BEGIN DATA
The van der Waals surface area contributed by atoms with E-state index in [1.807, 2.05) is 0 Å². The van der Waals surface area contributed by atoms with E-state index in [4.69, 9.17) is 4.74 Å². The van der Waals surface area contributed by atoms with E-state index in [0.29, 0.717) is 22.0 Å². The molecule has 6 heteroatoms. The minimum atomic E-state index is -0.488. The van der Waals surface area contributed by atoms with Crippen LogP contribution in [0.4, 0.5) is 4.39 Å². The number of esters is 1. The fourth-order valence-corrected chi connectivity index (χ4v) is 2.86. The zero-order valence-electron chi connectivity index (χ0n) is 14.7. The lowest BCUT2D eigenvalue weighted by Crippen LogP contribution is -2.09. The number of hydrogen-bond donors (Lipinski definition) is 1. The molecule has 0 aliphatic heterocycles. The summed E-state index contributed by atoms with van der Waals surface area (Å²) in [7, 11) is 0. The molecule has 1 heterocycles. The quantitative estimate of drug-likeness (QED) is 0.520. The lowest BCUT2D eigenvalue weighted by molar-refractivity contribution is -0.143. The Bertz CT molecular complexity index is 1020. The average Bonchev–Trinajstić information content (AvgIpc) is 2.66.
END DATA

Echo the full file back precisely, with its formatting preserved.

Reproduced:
The van der Waals surface area contributed by atoms with E-state index in [1.807, 2.05) is 0 Å². The van der Waals surface area contributed by atoms with E-state index in [4.69, 9.17) is 4.74 Å². The van der Waals surface area contributed by atoms with E-state index in [0.29, 0.717) is 22.0 Å². The molecule has 6 heteroatoms. The minimum atomic E-state index is -0.488. The van der Waals surface area contributed by atoms with Crippen LogP contribution in [0.4, 0.5) is 4.39 Å². The number of esters is 1. The fourth-order valence-corrected chi connectivity index (χ4v) is 2.86. The zero-order valence-electron chi connectivity index (χ0n) is 14.7. The lowest BCUT2D eigenvalue weighted by Crippen LogP contribution is -2.09. The number of hydrogen-bond donors (Lipinski definition) is 1. The molecule has 0 aliphatic heterocycles. The summed E-state index contributed by atoms with van der Waals surface area (Å²) in [7, 11) is 0. The molecule has 1 heterocycles. The quantitative estimate of drug-likeness (QED) is 0.520. The lowest BCUT2D eigenvalue weighted by molar-refractivity contribution is -0.143. The Bertz CT molecular complexity index is 1020. The average Bonchev–Trinajstić information content (AvgIpc) is 2.66.